This is it. The event you have been waiting for throughout your pregnancy. Your contractions started, and you arrive at the hospital ready to meet the newest addition to your family. Your doctor comes in to check on you and the baby. If your contractions and dilation have progressed far enough, the staff on the maternity ward makes you as comfortable as possible.
Now, the wait begins. If this is your first child, medical sources expect your labor to last anywhere from 12 to 18 hours. If this is not your first child, you can expect to cut that time in half. Of course, when it comes to babies being born, the official timetables don't always apply. Some women are lucky enough to have quick labors, but others could face significantly longer periods of time.
When enough is enough
You may have been one of those moms whose labor continued long past what the experts estimate as safe. After anywhere from 18 to 24 hours of labor, or 16 hours if you are having twins, your obstetrician may begin using words like "failure to progress" and "prolonged latent labor." Regardless of what your doctor may call it, you may feel as though enough is enough and just want to be done.
The doctor and your nurses should monitor your progress and your baby throughout your labor, but once you reach this stage, the monitoring may increase. They will check the frequency and strength of your contractions. If not already done, your doctor should attempt to determine why your labor is taking so long. The most common reasons include the following:
- The birth canal is too small to allow the baby to pass through it.
- The birth canal may be normal, but the baby is too large to pass through it.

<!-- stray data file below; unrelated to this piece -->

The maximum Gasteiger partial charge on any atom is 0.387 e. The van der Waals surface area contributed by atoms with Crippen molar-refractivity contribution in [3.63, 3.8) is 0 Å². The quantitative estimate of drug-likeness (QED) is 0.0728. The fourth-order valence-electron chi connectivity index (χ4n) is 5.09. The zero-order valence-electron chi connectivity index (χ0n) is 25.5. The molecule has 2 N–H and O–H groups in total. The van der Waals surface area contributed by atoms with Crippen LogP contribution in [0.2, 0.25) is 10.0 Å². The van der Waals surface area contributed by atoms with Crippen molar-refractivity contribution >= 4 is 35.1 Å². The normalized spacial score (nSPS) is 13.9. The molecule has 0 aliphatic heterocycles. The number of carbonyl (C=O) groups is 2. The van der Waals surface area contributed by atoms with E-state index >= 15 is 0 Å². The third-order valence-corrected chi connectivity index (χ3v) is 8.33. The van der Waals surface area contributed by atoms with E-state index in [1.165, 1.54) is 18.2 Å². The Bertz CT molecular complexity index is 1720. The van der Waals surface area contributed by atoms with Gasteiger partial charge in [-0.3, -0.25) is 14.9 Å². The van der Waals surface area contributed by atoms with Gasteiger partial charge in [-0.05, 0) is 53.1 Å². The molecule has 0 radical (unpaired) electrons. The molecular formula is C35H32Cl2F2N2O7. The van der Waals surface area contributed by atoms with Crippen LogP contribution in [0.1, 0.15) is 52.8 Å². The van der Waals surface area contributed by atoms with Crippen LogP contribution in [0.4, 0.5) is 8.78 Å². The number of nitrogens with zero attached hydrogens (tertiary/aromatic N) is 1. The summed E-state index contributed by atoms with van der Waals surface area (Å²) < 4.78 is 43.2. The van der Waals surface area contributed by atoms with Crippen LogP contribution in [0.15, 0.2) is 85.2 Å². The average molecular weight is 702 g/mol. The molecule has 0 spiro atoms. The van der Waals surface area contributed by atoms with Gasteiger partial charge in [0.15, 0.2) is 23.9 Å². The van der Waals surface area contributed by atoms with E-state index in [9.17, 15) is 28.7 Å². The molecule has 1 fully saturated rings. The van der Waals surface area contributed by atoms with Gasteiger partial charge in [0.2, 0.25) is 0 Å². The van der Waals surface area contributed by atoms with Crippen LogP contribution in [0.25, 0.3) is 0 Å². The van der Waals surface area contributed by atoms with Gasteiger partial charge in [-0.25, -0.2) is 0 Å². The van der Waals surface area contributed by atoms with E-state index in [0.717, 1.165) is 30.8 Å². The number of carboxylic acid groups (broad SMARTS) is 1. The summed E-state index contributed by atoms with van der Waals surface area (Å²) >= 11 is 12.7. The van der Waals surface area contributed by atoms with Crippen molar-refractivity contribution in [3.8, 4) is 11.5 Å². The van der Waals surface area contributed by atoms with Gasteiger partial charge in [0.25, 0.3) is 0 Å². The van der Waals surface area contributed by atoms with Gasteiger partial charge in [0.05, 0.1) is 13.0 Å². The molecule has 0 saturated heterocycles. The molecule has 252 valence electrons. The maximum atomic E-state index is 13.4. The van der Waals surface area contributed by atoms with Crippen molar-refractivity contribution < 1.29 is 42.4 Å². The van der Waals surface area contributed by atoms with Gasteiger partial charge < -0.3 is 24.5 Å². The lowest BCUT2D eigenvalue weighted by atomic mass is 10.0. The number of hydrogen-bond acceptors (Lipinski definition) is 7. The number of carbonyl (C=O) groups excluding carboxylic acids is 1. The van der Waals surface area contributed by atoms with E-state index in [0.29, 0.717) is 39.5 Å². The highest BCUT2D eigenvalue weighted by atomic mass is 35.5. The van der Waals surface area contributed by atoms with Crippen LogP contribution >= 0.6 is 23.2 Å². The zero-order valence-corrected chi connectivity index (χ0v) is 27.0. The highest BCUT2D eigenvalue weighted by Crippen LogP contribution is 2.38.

- Your contractions aren't strong enough.
- Your baby isn't in the right position.
Depending on the circumstances, your obstetrician may need to take different actions. You may need Pitocin to strengthen and speed up your contractions. Your doctor may use forceps or a vacuum to deliver your baby if he or she is already in the birth canal. If your baby is too large, you may require a C-section. It's also possible that your doctor will simply order something to help you relax and let you rest.
When the danger increases
The danger to your baby increases the longer you are in labor. The following complications could arise necessitating an emergency delivery:
- Your baby's heart rhythm becomes abnormal.
- Your doctor discovers you have a uterine infection.
- Your baby's oxygen levels drop to dangerous levels.
- Your doctor finds that the amniotic fluid contains abnormal substances.
If your doctor continues to insist that you give your labor more time, this only continues to increase the risks to your child. Also, if medical personnel fail to continue to monitor your situation carefully, irreparable damage could occur to your newborn before any further action is taken to deliver your baby.
Even if this was your first child, you might have instinctively known that something wasn't right, but your concerns were shrugged off by medical personnel who claimed to "know better" than you. If your baby suffered harm because you did not receive the appropriate care when your labor went on too long, you and your baby might have been the victim of medical malpractice.